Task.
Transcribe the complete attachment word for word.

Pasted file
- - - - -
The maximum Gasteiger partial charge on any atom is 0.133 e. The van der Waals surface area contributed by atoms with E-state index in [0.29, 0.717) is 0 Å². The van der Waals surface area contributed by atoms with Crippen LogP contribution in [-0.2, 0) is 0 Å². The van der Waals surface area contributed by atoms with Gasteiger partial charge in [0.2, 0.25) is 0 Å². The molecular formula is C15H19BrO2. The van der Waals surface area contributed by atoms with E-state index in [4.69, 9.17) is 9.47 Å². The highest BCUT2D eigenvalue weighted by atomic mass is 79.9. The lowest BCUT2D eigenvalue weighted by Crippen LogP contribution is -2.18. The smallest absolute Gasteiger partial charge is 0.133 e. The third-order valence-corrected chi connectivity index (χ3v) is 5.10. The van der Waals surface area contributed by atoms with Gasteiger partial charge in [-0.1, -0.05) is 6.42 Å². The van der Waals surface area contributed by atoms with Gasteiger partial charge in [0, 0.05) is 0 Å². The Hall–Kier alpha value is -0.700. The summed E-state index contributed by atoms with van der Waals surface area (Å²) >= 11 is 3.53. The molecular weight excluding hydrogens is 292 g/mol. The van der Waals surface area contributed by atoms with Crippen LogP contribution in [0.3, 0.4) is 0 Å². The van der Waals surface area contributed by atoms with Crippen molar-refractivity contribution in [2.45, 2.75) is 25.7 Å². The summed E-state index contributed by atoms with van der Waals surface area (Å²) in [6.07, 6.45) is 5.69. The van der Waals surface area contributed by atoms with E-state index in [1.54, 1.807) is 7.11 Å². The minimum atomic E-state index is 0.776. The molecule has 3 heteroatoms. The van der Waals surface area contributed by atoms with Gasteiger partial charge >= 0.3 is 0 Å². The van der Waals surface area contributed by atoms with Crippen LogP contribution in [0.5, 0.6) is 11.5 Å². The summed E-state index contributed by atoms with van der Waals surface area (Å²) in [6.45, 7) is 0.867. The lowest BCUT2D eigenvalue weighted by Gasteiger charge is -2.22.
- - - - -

The maximum Gasteiger partial charge on any atom is 0.133 e. The van der Waals surface area contributed by atoms with E-state index in [0.29, 0.717) is 0 Å². The van der Waals surface area contributed by atoms with Crippen LogP contribution in [-0.2, 0) is 0 Å². The van der Waals surface area contributed by atoms with Gasteiger partial charge in [0.2, 0.25) is 0 Å². The molecular formula is C15H19BrO2. The van der Waals surface area contributed by atoms with E-state index in [4.69, 9.17) is 9.47 Å². The highest BCUT2D eigenvalue weighted by atomic mass is 79.9. The lowest BCUT2D eigenvalue weighted by Crippen LogP contribution is -2.18. The smallest absolute Gasteiger partial charge is 0.133 e. The third-order valence-corrected chi connectivity index (χ3v) is 5.10. The van der Waals surface area contributed by atoms with Gasteiger partial charge in [-0.1, -0.05) is 6.42 Å². The van der Waals surface area contributed by atoms with Gasteiger partial charge in [0, 0.05) is 0 Å². The Hall–Kier alpha value is -0.700. The summed E-state index contributed by atoms with van der Waals surface area (Å²) >= 11 is 3.53. The molecular weight excluding hydrogens is 292 g/mol. The van der Waals surface area contributed by atoms with Crippen LogP contribution in [0.3, 0.4) is 0 Å². The van der Waals surface area contributed by atoms with Crippen molar-refractivity contribution in [2.45, 2.75) is 25.7 Å². The summed E-state index contributed by atoms with van der Waals surface area (Å²) in [6.07, 6.45) is 5.69. The van der Waals surface area contributed by atoms with E-state index in [1.54, 1.807) is 7.11 Å². The minimum atomic E-state index is 0.776. The molecule has 3 heteroatoms. The van der Waals surface area contributed by atoms with Gasteiger partial charge >= 0.3 is 0 Å². The van der Waals surface area contributed by atoms with Crippen LogP contribution in [0.5, 0.6) is 11.5 Å². The summed E-state index contributed by atoms with van der Waals surface area (Å²) in [6.45, 7) is 0.867. The lowest BCUT2D eigenvalue weighted by Gasteiger charge is -2.22.